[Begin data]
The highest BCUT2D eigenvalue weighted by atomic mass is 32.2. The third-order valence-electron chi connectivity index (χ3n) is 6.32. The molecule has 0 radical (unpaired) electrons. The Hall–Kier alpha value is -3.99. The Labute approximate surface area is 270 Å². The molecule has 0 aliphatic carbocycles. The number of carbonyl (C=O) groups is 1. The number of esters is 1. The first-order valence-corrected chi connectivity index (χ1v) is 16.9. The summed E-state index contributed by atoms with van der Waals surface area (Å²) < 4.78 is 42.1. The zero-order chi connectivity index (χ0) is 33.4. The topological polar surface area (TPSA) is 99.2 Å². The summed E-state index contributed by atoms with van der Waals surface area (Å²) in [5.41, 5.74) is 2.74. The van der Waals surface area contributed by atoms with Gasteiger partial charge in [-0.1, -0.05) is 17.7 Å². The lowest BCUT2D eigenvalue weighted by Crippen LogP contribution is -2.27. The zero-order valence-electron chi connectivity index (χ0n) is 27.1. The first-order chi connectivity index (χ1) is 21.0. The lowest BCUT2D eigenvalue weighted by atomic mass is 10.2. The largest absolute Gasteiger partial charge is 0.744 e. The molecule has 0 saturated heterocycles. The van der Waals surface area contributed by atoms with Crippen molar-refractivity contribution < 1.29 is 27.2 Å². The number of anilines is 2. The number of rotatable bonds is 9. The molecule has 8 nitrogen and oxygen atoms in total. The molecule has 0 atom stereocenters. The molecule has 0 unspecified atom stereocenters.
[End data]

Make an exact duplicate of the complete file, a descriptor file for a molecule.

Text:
The highest BCUT2D eigenvalue weighted by atomic mass is 32.2. The third-order valence-electron chi connectivity index (χ3n) is 6.32. The molecule has 0 radical (unpaired) electrons. The Hall–Kier alpha value is -3.99. The Labute approximate surface area is 270 Å². The molecule has 0 aliphatic carbocycles. The number of carbonyl (C=O) groups is 1. The number of esters is 1. The first-order valence-corrected chi connectivity index (χ1v) is 16.9. The summed E-state index contributed by atoms with van der Waals surface area (Å²) < 4.78 is 42.1. The zero-order chi connectivity index (χ0) is 33.4. The topological polar surface area (TPSA) is 99.2 Å². The summed E-state index contributed by atoms with van der Waals surface area (Å²) in [5.41, 5.74) is 2.74. The van der Waals surface area contributed by atoms with Gasteiger partial charge in [-0.1, -0.05) is 17.7 Å². The lowest BCUT2D eigenvalue weighted by Crippen LogP contribution is -2.27. The zero-order valence-electron chi connectivity index (χ0n) is 27.1. The first-order chi connectivity index (χ1) is 21.0. The lowest BCUT2D eigenvalue weighted by atomic mass is 10.2. The largest absolute Gasteiger partial charge is 0.744 e. The molecule has 0 saturated heterocycles. The van der Waals surface area contributed by atoms with Crippen molar-refractivity contribution < 1.29 is 27.2 Å². The number of anilines is 2. The number of rotatable bonds is 9. The molecule has 8 nitrogen and oxygen atoms in total. The molecule has 0 atom stereocenters. The molecule has 0 unspecified atom stereocenters.